Regardless of their location, businesses that sell products to EU consumers through e-mail, telephone, or websites will need to review their standard terms and conditions and consider how to revise any provision which states that any portion of the money paid by the consumer will not be refundable in the event of cancellation.


HHH is a German mail order company that sells shoes, clothing, accessories, and others goods over the Internet. At the relevant time, one of the provisions of HHH’s standard terms and conditions provided that the customer had to pay a flat rate of €4.95 for delivery of goods, which was non-refundable if the customer withdrew from the contract. VBZ is a consumer association constituted under German law, which took offence at this provision.

VBZ brought proceedings against HHH in the German Regional Court, seeking an injunction to retrain HHH from charging its customers the €4.95 delivery charges where the customers have withdrawn from the sales contract in accordance with the relevant provisions of the German Civil Code, which implemented the Directive in Germany.

The Regional Court decided the matter in favour of VBZ. HHH appealed to the Higher Regional Court, but this appeal was dismissed. HHH then took the matter further by appealing to the German Federal Court of Justice, seeking to overturn the lower court’s judgments. Before the Federal Court of Justice, HHH argued that the relevant German national law did not allow consumers the right to reimbursement of the cost of delivery that a seller incurs.

The explicit language contained in Articles 6(1) and 6(2) of the Directive provides that the only charge that a seller may impose on a consumer who validly exercises his or her right to withdraw from a distance contract is the direct cost of returning the goods. This language was not mirrored precisely in the relevant provisions of the German Civil Code. Furthermore, Article 6 of the German language version of the Directive was also drafted in such way that, in so far as the German language version was concerned, Article 6 could be interpreted such that it governed charges that may be levied on consumers as a result of the withdrawal, as opposed to the charges that may be levied because of the withdrawal.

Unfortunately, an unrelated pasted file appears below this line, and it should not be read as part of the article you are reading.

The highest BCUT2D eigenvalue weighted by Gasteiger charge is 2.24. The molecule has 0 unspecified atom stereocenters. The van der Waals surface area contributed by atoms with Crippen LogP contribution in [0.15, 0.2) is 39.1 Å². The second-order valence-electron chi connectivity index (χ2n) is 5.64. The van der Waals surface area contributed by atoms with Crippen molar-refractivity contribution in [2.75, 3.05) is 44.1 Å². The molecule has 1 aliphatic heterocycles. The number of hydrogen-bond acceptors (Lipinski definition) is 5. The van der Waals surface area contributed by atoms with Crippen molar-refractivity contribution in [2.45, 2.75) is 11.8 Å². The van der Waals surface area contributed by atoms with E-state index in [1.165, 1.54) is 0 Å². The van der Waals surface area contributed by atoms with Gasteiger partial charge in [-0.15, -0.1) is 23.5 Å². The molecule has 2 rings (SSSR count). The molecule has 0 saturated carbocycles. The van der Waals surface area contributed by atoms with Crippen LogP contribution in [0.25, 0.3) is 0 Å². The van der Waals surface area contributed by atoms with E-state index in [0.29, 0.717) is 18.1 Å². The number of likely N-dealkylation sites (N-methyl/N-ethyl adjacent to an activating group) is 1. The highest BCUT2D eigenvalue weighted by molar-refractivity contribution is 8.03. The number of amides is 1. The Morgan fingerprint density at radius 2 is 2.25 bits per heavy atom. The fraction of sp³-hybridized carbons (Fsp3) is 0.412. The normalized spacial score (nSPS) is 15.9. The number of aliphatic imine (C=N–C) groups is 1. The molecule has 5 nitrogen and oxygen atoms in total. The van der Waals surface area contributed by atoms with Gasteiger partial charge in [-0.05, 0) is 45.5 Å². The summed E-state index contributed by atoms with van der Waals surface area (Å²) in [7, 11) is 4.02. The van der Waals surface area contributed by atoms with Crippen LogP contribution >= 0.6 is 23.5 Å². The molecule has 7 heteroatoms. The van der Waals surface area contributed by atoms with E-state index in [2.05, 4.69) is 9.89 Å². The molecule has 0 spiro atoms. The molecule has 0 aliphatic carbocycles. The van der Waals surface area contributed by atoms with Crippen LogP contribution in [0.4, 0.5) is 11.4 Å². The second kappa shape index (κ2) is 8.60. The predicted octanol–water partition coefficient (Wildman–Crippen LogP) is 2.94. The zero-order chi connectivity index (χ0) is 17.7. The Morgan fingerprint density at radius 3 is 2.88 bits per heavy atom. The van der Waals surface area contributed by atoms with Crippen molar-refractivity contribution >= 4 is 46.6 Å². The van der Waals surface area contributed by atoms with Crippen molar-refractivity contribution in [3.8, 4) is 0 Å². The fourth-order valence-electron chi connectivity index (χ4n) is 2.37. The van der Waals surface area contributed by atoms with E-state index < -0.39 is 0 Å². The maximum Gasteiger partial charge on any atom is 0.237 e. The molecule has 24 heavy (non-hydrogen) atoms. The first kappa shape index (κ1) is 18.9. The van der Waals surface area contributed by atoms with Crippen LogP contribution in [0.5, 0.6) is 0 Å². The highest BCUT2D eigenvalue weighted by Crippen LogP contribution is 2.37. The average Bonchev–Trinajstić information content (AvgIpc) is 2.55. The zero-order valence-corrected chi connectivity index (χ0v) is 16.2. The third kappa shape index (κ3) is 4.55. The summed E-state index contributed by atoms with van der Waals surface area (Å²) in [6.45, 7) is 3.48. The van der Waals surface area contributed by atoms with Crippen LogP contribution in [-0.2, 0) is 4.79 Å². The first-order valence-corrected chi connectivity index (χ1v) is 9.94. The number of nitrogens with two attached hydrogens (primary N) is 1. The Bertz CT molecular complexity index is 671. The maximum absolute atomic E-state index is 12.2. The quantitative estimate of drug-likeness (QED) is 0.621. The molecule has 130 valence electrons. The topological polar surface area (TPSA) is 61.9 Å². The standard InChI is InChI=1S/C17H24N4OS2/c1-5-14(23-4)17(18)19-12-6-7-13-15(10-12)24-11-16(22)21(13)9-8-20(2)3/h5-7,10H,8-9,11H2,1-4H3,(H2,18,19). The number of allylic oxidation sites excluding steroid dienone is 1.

The Federal Court of Justice rightly took the view that, to the extent that the German Civil Code was incompatible with the Directive, the German Civil Code had to be interpreted to give effect to the Directive, but the Federal Court of Justice was unsure as to how the Directive, and in particular Article 6, ought to be interpreted. Thus, the matter was referred to the ECJ.

The ECJ had no difficulty in concluding that Article 6 had to be interpreted so as to prevent a seller from charging the cost of delivery of goods to a consumer, where the consumer exercises his or her right to withdrawal during the cooling-off period. In so concluding, the ECJ held that:  

  • the phrase “sums paid by consumer” used in Article 6(2) should not be interpreted narrowly as solely relating to the price for the goods paid by the consumer but, rather, should be interpreted broadly to include “all of the sums paid by the consumer under the contract, regardless of the reason for their payment”; and
  • the phrase “The only charge that may be made to the consumer because of the exercise of his right of withdrawal” used in both Articles 6(1) and 6(2) should not be interpreted narrowly as solely relating to the charges incurred as a consequence of the exercise of the withdrawal right, but rather, should be interpreted broadly to include “all of the costs incurred by the conclusion, performance and termination of the contract which may be charged to the consumer if he exercises his right of withdrawal”.

The ECJ clearly took this approach because, in its view, the purpose of Article 6 of the Directive was not to discourage consumers from exercising their right to withdrawal, as that would be contrary to the objective of the Directive. The ECJ noted that “If consumers also had to pay the delivery costs, such a charge, which would necessarily dissuade consumers from exercising their right of withdrawal, would run counter to the very objective of Article 6 of the directive”.